Cruttenden’s an under-rated stand-up, but even faced with this initially reluctant Quebec audience, he persistently pushes on, until they finally crack.

After Paul Foot, Paul Tonkinson faced a similar sluggishness, which might be down to a period of acclimatisation to his unfamiliar Northern accent. After all, no one really talks like Daphne from Frasier, which is probably their nearest reference point.

It’s his John Cleese-like silly walk, and his cartoonishly high-pitched voices that eventually break the ice – things that are obviously meant to be funny in any language or accent. These come as he describes the domestic tensions between him, his wife and his three children. It isn’t so much what he says as the way he says it.

Still, the audience only really buy into his set when he gets fruity, with a skilful routine about persuading his wife to give him a blow-job. It’s a shame he will never be allowed to use this on the conservative, filmed-for-TV, galas here, as it’s by far his funniest bit.

So You Think You’re Funny? talent contest winner Richard Sandling struggled to make a connection, too. His extended analogy between his passion for obscure arthouse films and that of a soccer hooligan didn’t really work in this ice-hockey-obsessed city where a French film isn’t foreign language. It didn’t help, too, that this is essentially one simple gag played out too long with too few punchlines.

Elsewhere, his Christopher Walken impersonations seemed a bit hackneyed (‘Christopher Walker impression’ returns 123 results on YouTube alone), though the one-liner with which he signed off had the distinct advantage of being a proper joke. This cuddly bear of a man has got a lot of on-stage charm, but needs more solid punchlines to back it up.

Comic magician Pete Firman’s always a crowd-pleaser, and tonight proved no exception. He’s taken old-fashioned showmanship – and a few old-fashioned jokes, it has to be said – and infused it with silliness and self-deprecation.

You’re never quite sure whether his set pieces are going to be proper conjuring tricks, so-called ‘geek tricks’ which test the tolerance of his own body, or just a daft prop gag writ large – which provides an appealing sense of unpredictability.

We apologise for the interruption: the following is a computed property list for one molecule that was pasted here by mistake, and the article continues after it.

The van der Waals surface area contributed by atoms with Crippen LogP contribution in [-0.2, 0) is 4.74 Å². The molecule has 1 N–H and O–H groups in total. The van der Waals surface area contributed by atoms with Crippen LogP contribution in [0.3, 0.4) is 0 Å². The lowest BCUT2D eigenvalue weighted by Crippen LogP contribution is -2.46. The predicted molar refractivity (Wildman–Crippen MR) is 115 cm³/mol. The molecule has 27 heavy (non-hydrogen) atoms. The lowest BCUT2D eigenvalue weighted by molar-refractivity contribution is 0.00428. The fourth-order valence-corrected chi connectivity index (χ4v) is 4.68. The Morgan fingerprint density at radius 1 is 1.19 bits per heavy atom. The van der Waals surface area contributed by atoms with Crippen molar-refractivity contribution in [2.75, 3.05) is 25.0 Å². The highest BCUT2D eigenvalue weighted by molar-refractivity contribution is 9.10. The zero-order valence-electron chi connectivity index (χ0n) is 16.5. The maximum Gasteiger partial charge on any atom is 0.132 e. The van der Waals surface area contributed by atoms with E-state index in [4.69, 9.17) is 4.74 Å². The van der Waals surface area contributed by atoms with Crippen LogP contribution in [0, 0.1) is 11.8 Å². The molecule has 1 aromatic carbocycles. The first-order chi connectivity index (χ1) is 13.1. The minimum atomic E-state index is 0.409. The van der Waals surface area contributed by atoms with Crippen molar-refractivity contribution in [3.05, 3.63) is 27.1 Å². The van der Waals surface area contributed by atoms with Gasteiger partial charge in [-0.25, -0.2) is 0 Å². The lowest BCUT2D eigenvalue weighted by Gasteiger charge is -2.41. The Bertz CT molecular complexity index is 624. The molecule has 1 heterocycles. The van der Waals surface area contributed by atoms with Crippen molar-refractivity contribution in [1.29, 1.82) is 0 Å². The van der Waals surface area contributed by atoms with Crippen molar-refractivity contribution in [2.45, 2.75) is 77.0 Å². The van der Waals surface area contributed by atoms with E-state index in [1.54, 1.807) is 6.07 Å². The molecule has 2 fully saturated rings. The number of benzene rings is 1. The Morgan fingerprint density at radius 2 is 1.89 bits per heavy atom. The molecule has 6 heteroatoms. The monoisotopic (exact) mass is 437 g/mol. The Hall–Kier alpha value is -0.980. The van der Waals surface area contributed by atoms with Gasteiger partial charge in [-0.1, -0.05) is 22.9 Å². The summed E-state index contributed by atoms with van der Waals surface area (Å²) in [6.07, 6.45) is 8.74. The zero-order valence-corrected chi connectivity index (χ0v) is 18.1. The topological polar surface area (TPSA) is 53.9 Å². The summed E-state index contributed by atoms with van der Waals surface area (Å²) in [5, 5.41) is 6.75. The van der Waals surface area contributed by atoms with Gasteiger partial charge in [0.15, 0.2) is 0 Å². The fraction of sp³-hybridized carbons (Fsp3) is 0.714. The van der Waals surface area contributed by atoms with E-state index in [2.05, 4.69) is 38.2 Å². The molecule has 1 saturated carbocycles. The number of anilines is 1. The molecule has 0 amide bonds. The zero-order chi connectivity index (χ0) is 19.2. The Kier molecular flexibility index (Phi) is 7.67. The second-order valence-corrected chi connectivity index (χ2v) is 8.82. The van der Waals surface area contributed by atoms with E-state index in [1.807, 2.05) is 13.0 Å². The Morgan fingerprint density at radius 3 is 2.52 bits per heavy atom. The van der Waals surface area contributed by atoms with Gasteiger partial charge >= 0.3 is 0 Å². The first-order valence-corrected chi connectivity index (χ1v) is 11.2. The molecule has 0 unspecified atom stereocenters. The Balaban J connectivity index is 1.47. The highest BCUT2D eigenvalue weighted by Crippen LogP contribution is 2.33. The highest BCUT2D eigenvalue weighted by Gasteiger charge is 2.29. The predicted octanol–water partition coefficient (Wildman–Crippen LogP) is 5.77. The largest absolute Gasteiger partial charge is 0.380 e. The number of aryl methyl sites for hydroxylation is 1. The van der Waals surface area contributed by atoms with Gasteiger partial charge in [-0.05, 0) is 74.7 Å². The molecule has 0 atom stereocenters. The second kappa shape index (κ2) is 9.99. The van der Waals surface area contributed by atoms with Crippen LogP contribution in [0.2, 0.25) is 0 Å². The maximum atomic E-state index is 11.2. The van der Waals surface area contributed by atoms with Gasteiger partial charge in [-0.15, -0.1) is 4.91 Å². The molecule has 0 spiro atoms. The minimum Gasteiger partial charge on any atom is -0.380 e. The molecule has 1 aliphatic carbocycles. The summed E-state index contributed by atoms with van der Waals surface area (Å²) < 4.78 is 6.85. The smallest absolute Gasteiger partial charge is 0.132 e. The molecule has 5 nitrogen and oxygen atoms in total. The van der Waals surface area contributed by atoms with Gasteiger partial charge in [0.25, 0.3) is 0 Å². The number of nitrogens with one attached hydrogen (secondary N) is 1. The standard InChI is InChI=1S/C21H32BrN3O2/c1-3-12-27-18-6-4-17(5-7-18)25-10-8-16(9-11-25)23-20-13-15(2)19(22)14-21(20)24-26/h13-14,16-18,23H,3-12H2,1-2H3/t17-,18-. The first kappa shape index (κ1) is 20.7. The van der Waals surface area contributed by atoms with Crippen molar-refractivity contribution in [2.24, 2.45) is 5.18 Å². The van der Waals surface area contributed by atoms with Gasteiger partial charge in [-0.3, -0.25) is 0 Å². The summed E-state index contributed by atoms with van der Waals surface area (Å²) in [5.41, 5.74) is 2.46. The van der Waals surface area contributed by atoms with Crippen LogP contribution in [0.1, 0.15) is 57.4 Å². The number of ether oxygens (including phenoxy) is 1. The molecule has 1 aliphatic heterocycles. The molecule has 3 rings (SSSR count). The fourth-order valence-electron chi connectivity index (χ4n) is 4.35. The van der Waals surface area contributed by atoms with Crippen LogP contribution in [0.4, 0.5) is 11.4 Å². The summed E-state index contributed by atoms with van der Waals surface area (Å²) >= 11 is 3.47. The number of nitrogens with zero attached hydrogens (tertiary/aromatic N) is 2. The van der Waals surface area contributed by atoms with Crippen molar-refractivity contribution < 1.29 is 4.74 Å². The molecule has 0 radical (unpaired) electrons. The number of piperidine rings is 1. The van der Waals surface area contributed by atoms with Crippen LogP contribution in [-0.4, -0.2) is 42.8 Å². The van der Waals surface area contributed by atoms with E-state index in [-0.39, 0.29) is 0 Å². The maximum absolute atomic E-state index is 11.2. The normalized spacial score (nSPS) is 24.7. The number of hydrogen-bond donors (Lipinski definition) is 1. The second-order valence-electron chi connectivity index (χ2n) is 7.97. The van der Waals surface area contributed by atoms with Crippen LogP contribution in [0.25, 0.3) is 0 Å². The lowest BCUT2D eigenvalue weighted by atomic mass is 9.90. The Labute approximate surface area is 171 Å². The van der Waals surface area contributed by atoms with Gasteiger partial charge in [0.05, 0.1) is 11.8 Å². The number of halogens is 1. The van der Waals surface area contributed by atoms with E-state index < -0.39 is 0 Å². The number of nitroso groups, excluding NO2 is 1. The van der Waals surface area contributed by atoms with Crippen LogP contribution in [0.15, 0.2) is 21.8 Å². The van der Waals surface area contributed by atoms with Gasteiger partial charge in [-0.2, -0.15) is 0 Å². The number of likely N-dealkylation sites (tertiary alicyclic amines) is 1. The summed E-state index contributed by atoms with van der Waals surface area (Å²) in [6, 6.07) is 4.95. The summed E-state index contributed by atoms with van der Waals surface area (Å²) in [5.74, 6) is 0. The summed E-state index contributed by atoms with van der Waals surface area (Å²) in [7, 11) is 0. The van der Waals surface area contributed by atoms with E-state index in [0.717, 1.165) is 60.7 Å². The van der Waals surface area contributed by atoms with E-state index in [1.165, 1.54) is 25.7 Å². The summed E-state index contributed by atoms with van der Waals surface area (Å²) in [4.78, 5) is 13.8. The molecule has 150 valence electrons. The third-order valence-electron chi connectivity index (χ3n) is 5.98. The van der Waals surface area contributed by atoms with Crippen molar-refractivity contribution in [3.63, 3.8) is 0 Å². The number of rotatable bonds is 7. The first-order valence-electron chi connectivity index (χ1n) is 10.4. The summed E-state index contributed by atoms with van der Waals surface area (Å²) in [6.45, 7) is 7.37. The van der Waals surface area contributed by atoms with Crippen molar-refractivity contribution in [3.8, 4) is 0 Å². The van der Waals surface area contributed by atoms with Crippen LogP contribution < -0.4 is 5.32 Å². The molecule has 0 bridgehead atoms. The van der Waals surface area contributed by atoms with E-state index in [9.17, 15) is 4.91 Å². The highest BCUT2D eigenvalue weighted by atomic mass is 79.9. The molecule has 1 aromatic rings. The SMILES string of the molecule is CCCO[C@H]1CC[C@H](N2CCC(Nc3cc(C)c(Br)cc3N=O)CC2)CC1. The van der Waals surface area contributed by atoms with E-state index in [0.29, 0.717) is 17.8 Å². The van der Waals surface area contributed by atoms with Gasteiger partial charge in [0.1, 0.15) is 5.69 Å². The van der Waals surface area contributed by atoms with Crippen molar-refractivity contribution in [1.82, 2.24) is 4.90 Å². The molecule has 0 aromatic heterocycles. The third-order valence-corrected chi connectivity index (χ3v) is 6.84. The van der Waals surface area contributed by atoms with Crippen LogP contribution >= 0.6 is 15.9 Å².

The only problem is that from the back row of this 500-or-so-seater theatre, his close-up illusions were completely lost. We could barely see the workings of the Vegas-style interlocking rings trick, let alone the blood drawn when he punctured is own arm with a needle.

Closing the show was Matt Kirshen, already known to audiences this side of the Atlantic for his appearances on NBC’s Last Comic Standing reality show. His success is understandable, as he is quite American in style, with his brisk jumps from one sharp punchline to the next, with little time for needless chat.

After dispensing with the obligatory material about his youthful looks, he embarked on a routine about the stereotypical American impression of the English accent, which would probably be better appreciated on home turf where the differences between the two would be more clearly understood.

But his routine derived from a simple encounter with two Texans on a plane was a strong demonstration of his ability to extrapolate gag after gag from the simplest of situations. There’s a nice whimsy behind much of his material, too, but never at the expense of a solid punchline.

Reviewed by: Steve Bennett
Montreal, July 2008

Review date: 16 Jul 2008
Reviewed by: Steve Bennett